Understanding and Applying the ADAAA

by Jan 29, 2019

Home » The Disability Inclusion Blog » Understanding and Applying the ADAAA

In 1990, President George H.W. Bush signed into law the Americans with Disabilities Act (ADA). It was the first comprehensive civil rights law for people with disabilities, making it possible for everyone with a disability to live a life of inclusion and equality. The law was meant to guarantee people with disabilities have the same opportunities in all aspects of life as every other American, including employment, government programs and services, and private establishments.

However, following the enactment of the ADA, controversial Supreme Court rulings[1] caused a limit in the scope of opportunities and protections originally intended by the law. So, on January 1, 2009, the Americans with Disabilities Act Amendments Act (ADAAA) of 2008 went into effect, essentially rectifying the situation.

The definition of disability, as outlined by the ADA, is still a three-part definition:-A physical or mental impairment that substantially limits a major life activity-Having a record of such impairment-Regarded as having an impairment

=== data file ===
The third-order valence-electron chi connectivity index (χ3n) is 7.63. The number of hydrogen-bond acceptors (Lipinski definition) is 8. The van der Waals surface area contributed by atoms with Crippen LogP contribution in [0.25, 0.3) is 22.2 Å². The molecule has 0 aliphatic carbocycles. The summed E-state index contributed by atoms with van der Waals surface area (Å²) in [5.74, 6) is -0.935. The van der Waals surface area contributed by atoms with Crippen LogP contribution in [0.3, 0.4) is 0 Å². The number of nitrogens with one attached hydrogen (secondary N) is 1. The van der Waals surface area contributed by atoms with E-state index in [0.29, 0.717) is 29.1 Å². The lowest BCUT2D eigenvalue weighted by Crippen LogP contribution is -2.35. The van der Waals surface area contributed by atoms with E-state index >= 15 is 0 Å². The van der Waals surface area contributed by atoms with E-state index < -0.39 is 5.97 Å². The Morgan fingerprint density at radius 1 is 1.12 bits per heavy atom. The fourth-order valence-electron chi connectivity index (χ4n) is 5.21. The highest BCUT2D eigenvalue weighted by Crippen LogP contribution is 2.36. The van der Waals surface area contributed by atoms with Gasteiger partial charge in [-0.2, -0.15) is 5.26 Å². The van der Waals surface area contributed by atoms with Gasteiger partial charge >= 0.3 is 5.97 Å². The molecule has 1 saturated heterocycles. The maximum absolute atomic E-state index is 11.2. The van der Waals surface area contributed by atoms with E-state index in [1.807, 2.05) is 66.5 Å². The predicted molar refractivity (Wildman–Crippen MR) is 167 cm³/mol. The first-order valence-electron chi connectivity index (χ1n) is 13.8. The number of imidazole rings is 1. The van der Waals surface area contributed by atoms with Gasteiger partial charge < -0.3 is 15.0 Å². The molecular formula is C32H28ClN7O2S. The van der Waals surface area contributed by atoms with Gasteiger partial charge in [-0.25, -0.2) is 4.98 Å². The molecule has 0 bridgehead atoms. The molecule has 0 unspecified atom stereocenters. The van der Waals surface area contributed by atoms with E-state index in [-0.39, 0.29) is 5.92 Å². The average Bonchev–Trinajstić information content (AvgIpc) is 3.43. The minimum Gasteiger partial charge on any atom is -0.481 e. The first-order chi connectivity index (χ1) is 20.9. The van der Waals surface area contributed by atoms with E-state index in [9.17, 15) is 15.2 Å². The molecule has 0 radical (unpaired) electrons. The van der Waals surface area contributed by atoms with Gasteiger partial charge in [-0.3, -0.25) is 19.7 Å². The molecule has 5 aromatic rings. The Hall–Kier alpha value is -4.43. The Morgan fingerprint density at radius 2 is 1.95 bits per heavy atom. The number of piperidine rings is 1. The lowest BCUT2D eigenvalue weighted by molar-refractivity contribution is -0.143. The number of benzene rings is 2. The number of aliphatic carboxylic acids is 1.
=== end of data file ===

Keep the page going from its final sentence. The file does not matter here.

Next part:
However, the ADAAA made changes to the way this meaning is applied, purposefully decreasing the heavy focus on the precise definition of disability, and making compliance easier for all. The iDisability™ e-learning module, “Understanding and Applying the ADAAA” was developed to help employers and employees understand who is covered by this act.

Nearly 1 million business users across a variety of industries have already benefited from iDisability™, an e-learning platform specifically designed to educate organizations and ensure employees have the knowledge required to effectively communicate, interview, hire, accommodate and engage every employee within the workforce. To schedule a demonstration, complete the contact form.  

Source information:[1]http://www.siop.org/tip/jan09/16gutman.aspx

Related posts:

0 Comments

Submit a Comment

Your email address will not be published.